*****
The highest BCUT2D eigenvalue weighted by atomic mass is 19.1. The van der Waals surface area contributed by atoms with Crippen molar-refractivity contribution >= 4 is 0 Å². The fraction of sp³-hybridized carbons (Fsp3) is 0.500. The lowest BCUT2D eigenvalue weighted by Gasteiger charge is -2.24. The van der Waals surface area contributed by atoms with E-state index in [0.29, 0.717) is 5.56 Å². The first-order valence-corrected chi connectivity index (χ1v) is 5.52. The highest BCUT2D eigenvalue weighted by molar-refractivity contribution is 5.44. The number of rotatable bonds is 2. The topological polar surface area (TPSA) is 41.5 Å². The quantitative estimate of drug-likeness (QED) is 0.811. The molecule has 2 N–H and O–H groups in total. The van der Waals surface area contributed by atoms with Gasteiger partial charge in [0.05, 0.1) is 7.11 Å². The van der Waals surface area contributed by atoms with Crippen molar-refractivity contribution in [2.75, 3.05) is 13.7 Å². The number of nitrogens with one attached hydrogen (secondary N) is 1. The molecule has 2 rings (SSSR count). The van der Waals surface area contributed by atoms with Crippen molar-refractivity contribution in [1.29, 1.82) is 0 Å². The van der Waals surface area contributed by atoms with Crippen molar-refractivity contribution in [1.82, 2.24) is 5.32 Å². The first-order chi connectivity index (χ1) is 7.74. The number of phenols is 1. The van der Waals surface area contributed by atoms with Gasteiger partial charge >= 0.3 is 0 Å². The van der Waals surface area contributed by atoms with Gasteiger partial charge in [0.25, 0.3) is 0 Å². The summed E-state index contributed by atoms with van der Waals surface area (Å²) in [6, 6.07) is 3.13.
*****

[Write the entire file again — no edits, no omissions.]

The highest BCUT2D eigenvalue weighted by atomic mass is 19.1. The van der Waals surface area contributed by atoms with Crippen molar-refractivity contribution >= 4 is 0 Å². The fraction of sp³-hybridized carbons (Fsp3) is 0.500. The lowest BCUT2D eigenvalue weighted by Gasteiger charge is -2.24. The van der Waals surface area contributed by atoms with E-state index in [0.29, 0.717) is 5.56 Å². The first-order valence-corrected chi connectivity index (χ1v) is 5.52. The highest BCUT2D eigenvalue weighted by molar-refractivity contribution is 5.44. The number of rotatable bonds is 2. The topological polar surface area (TPSA) is 41.5 Å². The quantitative estimate of drug-likeness (QED) is 0.811. The molecule has 2 N–H and O–H groups in total. The van der Waals surface area contributed by atoms with Gasteiger partial charge in [0.05, 0.1) is 7.11 Å². The van der Waals surface area contributed by atoms with Crippen molar-refractivity contribution in [2.75, 3.05) is 13.7 Å². The number of nitrogens with one attached hydrogen (secondary N) is 1. The molecule has 2 rings (SSSR count). The van der Waals surface area contributed by atoms with Crippen molar-refractivity contribution in [1.29, 1.82) is 0 Å². The van der Waals surface area contributed by atoms with Crippen molar-refractivity contribution in [1.82, 2.24) is 5.32 Å². The first-order chi connectivity index (χ1) is 7.74. The number of phenols is 1. The van der Waals surface area contributed by atoms with Gasteiger partial charge >= 0.3 is 0 Å². The van der Waals surface area contributed by atoms with Gasteiger partial charge in [0.25, 0.3) is 0 Å². The summed E-state index contributed by atoms with van der Waals surface area (Å²) in [6, 6.07) is 3.13.